Clement Uwajeneza, chief executive officer of RwandaOnline, the operator of the Rwandan government's online portal Irembo, speaks during an interview on June 6, 2017, in Kigali, Rwanda. Irembo targets to expand to 100 services by the end of 2017, and eventually make available 500 services online. (Xinhua/Lyu Tianran)
by Xinhua writers Wu Zhiqiang and Lyu Tianran
KIGALI, June 11 (Xinhua) -- Lievin Rwamwaga had his birth certificate and criminal record clearance certificate issued not at a government office, but while visiting with his middle school buddy, Ngoga Aphrodis Niyomugabo.
Niyomugabo, 31, owns Galaxy Cyber Cafe, an internet bar just blocks away from the United States Embassy and the Presidential Office in Gasabo, a district in downtown Kigali, the Rwandan capital.
Galaxy is one of 1,500 internet cafes hired by Irembo, the Rwandan government's online portal, to extend information services to citizens who do not own a smart phone, or have no access to computers.
Nyomugabo's younger brother, Eric, was registered as an Irembo agent. Irembo means gateway or door in the local Kinyarwanda language.
Clement Uwajeneza, chief executive officer of RwandaOnline, the operator of Irembo, said eventually a total of 2,200 agents will be hired so that there is at least one agent present within a radius of 3 km all across the central African country.
Just a little over two years into operation, Irembo now offers 50 services online to citizens and businesses, the most popular ones including birth certification, marriage certification, child registration, application for national ID, and registration for driving tests.
Irembo targets to expand to 100 services by the end of 2017, and eventually make available 500 services online, Uwajeneza said.
"Our mandate is to move Rwandans to access government services in a faster, less costly and more convenient way," he said. "We do that by integrating information and communication technology (ICT) across the value chain of government service provision."
Irembo also uses USSD, or unstructured supplementary service data, to enable those with no internet connection to access its services through basic mobile phones.
As more services get digitized and become available online, the way government agencies operate is also being streamlined, thanks to their interaction with RwandaOnline, which has a team of about 65 full-time employees dedicated to Irembo development, Uwajeneza said.
Irembo also helps advance government efforts to root out corruption.
"In the past, people could demand hash money, but through Irembo, everything leaves a digital trail," said Rwamwaga, the 29-year-old friend of Niyomugabo, the internet bar owner. "All the transactions are transparent."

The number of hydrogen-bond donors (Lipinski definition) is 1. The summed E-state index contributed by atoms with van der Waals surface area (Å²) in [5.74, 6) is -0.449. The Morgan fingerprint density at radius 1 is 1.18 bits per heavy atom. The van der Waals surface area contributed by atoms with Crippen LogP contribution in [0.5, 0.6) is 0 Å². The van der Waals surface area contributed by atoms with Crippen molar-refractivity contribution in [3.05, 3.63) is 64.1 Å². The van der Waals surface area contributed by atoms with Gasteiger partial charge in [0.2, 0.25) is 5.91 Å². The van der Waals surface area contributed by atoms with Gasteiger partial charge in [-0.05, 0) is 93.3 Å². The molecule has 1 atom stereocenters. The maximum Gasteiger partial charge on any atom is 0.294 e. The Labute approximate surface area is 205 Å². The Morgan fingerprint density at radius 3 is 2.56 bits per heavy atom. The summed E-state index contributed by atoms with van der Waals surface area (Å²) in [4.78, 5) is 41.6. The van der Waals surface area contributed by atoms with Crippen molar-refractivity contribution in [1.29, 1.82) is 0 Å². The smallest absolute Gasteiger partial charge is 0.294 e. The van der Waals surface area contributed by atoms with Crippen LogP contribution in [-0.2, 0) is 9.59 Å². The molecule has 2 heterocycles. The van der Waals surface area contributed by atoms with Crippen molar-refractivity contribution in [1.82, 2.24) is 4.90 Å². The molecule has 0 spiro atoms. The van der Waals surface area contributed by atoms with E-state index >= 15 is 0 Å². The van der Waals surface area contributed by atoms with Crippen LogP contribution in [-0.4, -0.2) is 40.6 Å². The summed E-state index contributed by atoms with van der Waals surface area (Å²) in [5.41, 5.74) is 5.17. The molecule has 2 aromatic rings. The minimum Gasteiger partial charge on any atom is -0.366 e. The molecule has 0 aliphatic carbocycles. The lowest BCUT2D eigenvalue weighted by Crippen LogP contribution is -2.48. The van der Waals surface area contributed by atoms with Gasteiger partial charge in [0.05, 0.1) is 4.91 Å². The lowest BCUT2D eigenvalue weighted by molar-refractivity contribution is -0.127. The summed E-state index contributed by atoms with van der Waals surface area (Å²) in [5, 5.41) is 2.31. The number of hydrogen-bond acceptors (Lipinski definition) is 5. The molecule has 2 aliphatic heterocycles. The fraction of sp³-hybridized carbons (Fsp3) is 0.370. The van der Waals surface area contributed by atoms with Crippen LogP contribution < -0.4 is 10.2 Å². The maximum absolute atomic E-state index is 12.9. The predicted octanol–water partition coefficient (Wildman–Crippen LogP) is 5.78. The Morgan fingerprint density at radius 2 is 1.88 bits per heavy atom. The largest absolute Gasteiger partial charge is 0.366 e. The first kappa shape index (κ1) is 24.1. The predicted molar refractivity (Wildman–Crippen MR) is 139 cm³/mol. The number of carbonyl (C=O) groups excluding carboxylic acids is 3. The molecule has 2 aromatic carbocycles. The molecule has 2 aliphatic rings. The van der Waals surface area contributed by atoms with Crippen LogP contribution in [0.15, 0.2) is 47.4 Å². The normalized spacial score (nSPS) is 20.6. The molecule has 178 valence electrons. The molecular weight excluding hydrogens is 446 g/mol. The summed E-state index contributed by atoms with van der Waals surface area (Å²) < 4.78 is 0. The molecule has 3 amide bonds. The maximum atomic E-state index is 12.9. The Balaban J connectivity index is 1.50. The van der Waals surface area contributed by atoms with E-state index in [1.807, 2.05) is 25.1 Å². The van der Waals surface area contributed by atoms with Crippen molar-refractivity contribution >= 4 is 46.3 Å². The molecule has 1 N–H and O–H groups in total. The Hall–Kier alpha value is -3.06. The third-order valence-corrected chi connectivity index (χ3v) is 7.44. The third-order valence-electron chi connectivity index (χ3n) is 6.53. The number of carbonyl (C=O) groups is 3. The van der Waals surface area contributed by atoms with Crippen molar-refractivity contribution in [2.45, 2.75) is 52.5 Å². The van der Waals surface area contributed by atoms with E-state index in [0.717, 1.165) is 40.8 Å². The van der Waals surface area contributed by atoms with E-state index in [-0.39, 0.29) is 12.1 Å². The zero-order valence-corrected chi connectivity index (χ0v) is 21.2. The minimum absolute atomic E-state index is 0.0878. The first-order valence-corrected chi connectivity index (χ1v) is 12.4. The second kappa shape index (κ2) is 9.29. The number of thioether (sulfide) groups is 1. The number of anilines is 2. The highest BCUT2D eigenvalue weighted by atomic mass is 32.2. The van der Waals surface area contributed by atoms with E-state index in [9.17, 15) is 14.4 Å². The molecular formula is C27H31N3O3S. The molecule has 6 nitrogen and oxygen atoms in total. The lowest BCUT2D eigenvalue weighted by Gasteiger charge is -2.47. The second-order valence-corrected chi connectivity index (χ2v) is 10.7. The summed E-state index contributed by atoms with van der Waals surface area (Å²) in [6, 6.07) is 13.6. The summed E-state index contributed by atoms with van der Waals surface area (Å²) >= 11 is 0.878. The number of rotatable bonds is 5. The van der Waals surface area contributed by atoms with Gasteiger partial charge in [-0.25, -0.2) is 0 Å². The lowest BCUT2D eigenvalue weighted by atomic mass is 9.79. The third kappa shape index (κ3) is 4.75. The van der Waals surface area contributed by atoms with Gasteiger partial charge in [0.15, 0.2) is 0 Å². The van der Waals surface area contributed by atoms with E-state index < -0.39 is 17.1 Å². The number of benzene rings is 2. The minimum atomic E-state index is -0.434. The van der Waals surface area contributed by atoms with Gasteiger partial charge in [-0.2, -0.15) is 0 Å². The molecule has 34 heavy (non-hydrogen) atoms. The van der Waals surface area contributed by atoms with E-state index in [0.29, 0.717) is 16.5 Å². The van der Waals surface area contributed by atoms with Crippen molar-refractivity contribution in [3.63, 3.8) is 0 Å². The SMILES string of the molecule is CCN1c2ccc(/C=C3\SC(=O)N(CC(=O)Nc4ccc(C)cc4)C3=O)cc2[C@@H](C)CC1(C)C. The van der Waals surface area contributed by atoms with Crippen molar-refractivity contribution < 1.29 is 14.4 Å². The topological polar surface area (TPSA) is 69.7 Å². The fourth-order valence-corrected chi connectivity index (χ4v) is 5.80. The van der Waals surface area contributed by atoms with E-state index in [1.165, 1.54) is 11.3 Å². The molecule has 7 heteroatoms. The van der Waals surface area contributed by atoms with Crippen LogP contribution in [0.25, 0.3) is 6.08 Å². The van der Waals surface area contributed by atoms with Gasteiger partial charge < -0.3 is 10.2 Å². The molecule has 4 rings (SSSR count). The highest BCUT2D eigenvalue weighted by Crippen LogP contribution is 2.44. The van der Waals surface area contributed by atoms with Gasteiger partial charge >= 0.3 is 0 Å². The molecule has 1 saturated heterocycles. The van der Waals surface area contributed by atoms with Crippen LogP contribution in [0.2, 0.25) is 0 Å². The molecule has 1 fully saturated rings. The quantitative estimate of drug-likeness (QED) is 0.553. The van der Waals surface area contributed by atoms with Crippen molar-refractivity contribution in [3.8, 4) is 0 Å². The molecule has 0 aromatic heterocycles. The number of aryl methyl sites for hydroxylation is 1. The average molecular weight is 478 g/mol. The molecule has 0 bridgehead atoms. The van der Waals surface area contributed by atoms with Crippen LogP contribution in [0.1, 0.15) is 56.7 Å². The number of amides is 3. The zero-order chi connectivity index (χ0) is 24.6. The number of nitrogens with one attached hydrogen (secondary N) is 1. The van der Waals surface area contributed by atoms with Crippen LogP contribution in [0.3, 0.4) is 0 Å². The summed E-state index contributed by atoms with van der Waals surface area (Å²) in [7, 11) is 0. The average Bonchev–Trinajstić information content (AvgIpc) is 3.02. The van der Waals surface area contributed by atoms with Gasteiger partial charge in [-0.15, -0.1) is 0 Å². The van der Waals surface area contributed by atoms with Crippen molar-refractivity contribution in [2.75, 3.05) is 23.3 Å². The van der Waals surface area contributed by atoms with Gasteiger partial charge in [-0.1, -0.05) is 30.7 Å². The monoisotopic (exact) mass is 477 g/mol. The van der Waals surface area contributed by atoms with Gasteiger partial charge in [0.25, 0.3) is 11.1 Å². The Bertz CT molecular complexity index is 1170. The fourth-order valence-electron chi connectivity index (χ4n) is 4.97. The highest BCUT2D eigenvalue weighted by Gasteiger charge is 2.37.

At Galaxy Cyber Cafe, the agent helps Irembo users with applications for free. The customers only have to pay 500 Rwanda francs (about 0.6 U.S. dollars) a page if extra documents need to be scanned.
As RwandaOnline rolls out more services on Irembo and more people become aware, expectations are running high, said CEO Uwajeneza. "We now start to face more requests for simplification and faster service."
"The objective is to considerably reduce the hurdles to accessing government services... and to some extent, making the government offices more accountable," he said.
In addition to serving citizens living inside the country, Irembo also facilitates the needs of Rwandans overseas and foreigners.
Irembo has yet to launch apps on the Android and IOS platforms, but there is a small Android-based app that helps users track the nearest agents, Uwajeneza said.
There are also plans to open up the Irembo system so that other developers could create applications to plug into the Irembo platform, he said.
The emergence and expansion of Irembo is also a manifestation of Rwanda's endeavors to develop a service-based economy and become an ICT leader in the region.
Rwandan President Paul Kagame is a co-chair of the Broadband Commission for Sustainable Development, a world body set up by the International Telecommunication Union (ITU) and the United Nations Educational, Scientific and Cultural Organization (UNESCO).
High-speed 4G mobile services are being rolled out, and a 2,300 km fiber optic cable network is in place across the country, but Rwanda still faces a daunting task in making e-government and other services widely accessible to all citizens, especially those in rural, outlying areas.
As one of the world's least developed countries, the number of Rwandans living under poverty stood at 39.1 percent in 2014, although the rate was cut by 5.8 percentage points from the 44.9 percent posted in 2011, according to the United Nations Development Program.